Medicinal Use of Tobacco in the Upper Peruvian Amazon

The negative connotation given to tobacco in contemporary society involves the risk of mistakenly considering this extraordinary medicinal plant almost a parasite to be eradicated. This stigmatization is the result of modern westerners’ ignorance of the correct and ritualized use of this plant, which has been considered sacred throughout the American continent since time immemorial.

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The reductionist mechanisms of positivist-rationalist thought lead to the profanation of the spiritual dimension of all authentic healing acts and, especially in the case of tobacco, transform this remedy into poison. Tobacco, “powerful mediator between men and gods”, can play an essential healing role, particularly in psychotherapeutic processes and in the search for answers to the urgent existential questions of modernity.

The Amazonian ethnic groups maintain a fundamental empirical practice and ancestral knowledge on the proper use of tobacco that remains to this day. Over the past twenty-five years and through our practice as doctors, we have explored the traditional use of tobacco among the peoples of the Peruvian Upper Amazon, including participatory observation, and following the guidelines of the tobacco masters, who are the specialists of native culture. use of tobacco.

As a result of this experience, we have introduced tobacco use into our therapeutic practice, especially applying it to drug addicts residing at the Takiwasi Center, which we co-founded. In this article, we provide our reflection on this top-notch healing plant, as well as the promising therapeutic potential we have discovered.

Tobacco, sacred plant of the Americas
The following claims about tobacco use come from Amazonians, mainly farmers and some curanderos (curanderos). These statements allow us to recognize the diversity of uses and the current importance of tobacco in the culture of this region:

– The spirit, the father of tobacco, is the helicopter, zzuuummmm …! This is how it takes us … (Master healer L. P., Tarapoto).

– You can’t learn medicine if you don’t smoke … (Master healer G.P, Pucallpa).

– No snake comes close to me; That’s why I go [to the farm] to smoke my mapacho. (Farmer, San Martín).

– Rraaannn! He makes you dizzy and it is as if your whole body rises quickly, there the dizziness begins … (Patient on a tobacco diet, San Martín).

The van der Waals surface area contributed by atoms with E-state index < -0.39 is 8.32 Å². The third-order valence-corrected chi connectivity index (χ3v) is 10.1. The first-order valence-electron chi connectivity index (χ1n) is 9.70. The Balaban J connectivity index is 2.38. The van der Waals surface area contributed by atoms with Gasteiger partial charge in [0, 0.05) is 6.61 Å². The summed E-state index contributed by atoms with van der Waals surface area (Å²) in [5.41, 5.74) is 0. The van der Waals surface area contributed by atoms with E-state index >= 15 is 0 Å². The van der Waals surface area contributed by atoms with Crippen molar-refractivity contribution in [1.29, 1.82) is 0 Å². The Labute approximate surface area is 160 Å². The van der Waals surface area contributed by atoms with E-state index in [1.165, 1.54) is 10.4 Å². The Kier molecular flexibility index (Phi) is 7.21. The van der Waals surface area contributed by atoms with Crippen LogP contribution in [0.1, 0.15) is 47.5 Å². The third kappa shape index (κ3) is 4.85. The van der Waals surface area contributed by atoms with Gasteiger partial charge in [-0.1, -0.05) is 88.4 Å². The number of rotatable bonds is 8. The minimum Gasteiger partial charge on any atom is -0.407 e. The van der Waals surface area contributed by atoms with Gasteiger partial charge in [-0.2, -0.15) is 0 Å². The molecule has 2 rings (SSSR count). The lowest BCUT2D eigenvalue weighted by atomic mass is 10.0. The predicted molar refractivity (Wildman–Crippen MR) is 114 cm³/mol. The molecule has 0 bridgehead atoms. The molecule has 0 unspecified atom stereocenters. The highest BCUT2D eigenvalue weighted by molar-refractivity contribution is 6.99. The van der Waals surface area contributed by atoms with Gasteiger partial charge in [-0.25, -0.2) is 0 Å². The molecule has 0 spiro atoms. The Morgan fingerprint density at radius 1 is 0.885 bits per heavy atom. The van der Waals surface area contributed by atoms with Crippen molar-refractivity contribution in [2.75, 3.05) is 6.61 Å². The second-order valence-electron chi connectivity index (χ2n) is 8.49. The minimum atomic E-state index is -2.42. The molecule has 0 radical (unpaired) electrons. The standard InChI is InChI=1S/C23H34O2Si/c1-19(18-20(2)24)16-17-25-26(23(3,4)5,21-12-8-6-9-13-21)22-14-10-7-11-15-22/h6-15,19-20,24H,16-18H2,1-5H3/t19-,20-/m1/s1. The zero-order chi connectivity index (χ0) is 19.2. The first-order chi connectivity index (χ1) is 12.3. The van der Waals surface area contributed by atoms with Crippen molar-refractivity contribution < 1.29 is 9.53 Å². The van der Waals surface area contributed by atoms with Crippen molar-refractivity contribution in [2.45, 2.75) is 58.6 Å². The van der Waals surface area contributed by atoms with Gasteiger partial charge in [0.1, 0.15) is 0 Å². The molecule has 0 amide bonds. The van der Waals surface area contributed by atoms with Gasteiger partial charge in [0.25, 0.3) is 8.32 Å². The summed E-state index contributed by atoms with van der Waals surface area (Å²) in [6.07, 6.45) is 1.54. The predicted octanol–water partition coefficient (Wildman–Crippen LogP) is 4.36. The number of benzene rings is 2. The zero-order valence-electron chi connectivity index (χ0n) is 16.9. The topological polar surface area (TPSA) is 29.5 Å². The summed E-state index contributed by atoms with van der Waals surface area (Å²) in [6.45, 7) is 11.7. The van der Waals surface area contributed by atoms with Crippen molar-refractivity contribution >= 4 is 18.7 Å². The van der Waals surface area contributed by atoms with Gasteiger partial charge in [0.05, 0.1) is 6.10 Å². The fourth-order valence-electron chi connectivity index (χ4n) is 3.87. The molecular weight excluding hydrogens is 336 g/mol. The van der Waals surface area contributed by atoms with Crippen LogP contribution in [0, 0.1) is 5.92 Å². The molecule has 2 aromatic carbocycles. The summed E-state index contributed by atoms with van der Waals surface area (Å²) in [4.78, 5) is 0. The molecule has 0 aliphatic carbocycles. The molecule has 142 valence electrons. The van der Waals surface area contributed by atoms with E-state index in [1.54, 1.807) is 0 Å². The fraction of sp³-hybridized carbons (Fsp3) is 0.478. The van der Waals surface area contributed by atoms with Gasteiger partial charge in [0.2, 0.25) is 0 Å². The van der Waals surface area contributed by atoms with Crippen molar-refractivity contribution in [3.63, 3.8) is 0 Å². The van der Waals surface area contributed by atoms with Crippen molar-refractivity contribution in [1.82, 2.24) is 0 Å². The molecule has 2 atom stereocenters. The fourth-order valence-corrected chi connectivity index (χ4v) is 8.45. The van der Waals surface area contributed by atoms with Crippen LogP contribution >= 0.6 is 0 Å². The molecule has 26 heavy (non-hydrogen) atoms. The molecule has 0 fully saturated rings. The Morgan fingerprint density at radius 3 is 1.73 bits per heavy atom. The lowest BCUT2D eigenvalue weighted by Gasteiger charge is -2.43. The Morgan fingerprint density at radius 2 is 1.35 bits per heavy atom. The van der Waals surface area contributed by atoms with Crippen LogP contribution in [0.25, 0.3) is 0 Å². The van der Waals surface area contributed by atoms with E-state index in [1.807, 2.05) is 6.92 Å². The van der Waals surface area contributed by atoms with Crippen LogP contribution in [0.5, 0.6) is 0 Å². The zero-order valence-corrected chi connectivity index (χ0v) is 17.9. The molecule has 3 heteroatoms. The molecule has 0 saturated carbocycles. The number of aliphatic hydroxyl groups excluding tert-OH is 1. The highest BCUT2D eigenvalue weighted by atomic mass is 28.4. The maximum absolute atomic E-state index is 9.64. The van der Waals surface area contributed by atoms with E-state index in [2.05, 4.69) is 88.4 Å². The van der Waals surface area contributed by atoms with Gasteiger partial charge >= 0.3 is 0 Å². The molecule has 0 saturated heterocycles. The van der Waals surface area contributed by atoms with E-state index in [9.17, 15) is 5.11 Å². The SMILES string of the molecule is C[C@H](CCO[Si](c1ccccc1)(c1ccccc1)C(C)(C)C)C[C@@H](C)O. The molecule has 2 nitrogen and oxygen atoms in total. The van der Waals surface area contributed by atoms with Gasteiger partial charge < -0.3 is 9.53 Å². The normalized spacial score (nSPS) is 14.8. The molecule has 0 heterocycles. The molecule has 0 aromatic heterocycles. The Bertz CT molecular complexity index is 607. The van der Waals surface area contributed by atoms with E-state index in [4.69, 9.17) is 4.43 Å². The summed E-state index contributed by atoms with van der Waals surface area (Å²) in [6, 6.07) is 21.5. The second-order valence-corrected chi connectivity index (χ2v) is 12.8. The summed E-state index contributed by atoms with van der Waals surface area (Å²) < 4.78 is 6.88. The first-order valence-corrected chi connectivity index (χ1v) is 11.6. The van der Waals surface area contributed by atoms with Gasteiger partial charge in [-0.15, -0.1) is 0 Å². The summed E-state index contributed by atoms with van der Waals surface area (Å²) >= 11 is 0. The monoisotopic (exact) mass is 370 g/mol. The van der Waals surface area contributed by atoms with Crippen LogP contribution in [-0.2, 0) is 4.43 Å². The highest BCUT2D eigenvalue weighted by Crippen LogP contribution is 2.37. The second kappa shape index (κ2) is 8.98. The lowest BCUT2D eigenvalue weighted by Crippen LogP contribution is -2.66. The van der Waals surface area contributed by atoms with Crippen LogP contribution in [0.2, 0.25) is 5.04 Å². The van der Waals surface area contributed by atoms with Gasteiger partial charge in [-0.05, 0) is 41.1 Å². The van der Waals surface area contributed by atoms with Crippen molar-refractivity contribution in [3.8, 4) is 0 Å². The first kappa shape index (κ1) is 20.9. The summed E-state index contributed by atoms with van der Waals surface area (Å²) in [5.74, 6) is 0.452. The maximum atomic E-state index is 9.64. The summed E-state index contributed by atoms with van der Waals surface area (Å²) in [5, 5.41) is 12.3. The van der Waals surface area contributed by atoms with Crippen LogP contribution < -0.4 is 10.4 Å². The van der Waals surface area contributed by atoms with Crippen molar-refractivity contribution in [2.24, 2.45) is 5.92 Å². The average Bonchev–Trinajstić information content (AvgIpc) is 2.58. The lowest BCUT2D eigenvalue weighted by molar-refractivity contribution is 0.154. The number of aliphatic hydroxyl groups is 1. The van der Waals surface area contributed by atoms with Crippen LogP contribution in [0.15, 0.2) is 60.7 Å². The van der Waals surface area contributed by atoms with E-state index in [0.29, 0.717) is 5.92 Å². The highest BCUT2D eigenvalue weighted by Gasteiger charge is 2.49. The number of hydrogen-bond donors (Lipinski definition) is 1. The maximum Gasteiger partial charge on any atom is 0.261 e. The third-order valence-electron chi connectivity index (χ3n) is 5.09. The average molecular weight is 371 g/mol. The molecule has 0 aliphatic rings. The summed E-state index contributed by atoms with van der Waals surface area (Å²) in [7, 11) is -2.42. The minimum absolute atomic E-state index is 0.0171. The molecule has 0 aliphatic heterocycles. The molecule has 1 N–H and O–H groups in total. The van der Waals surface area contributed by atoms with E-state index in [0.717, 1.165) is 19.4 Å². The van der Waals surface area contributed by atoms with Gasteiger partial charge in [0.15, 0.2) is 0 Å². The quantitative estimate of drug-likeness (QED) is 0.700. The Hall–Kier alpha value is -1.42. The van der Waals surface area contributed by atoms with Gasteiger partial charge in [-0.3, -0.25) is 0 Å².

– Put the mapacho mixed with water, so that the fly does not follow you … (Paesant, San Martín)

– … that mapacho tar, the one that stays there when you finish smoking, you put it in its little door so it can remove the worm. (Recipe for myiasis provided by “Curiosa”, San Martín)

-I saw him … The father of tobacco is a strong, tall, black man … he wears a white hat and his eyes shine like fire, but he is good, he takes care of us … (Master Healer JC, Tarapoto)

– Souls love tobacco because tobacco has its own method, its strength. He attracts the Maninkari. He is the best life contact for a human being (Narby, 1997: 36).

-The shaman woman opens along her body from yüi, the tobacco juice […] then, her voice comes out of her womb, sings, and her spirit comes to speak to her … because tobacco is pülasü ; has powers. (Perrin, 1992: 35)

These statements illustrate the diverse uses and current importance of tobacco in Amazonian culture, not only in daily activities but also as a sacred and medicinal plant that continues to be as significant in our time as it was thousands of years ago.

In the Amazon, the Nicotiana rustica tobacco plant has accompanied the inhabitants of the Americas since the dawn of time, some eighteen thousand years, according to Hendrik Kelner (2005). It is estimated that it has been cultivated and used in different ways for thousands of years, between six and eight thousand. It even appears to have been the first plant grown regularly in the Americas. It grows easily when the ground has been a little loose, at the edge of roads or near burials, which shows that in some villages there may be a relationship between the plant and the world of the dead.

There are divergent opinions on its origin and denomination. Although some researchers locate its origin in Ecuador and Peru, due to the discovery of wild plants genetically described as ancestors of the current Nicotiana tabacum and Nicotiana rustica, others attribute their origin to Central America and support a subsequent pan-American distribution.

There are sixty-four species of tobacco, 60% of which are found in South America, others in Asia and Africa, but almost unusable. Only a dozen species contain enough nicotine to be effective in humans.

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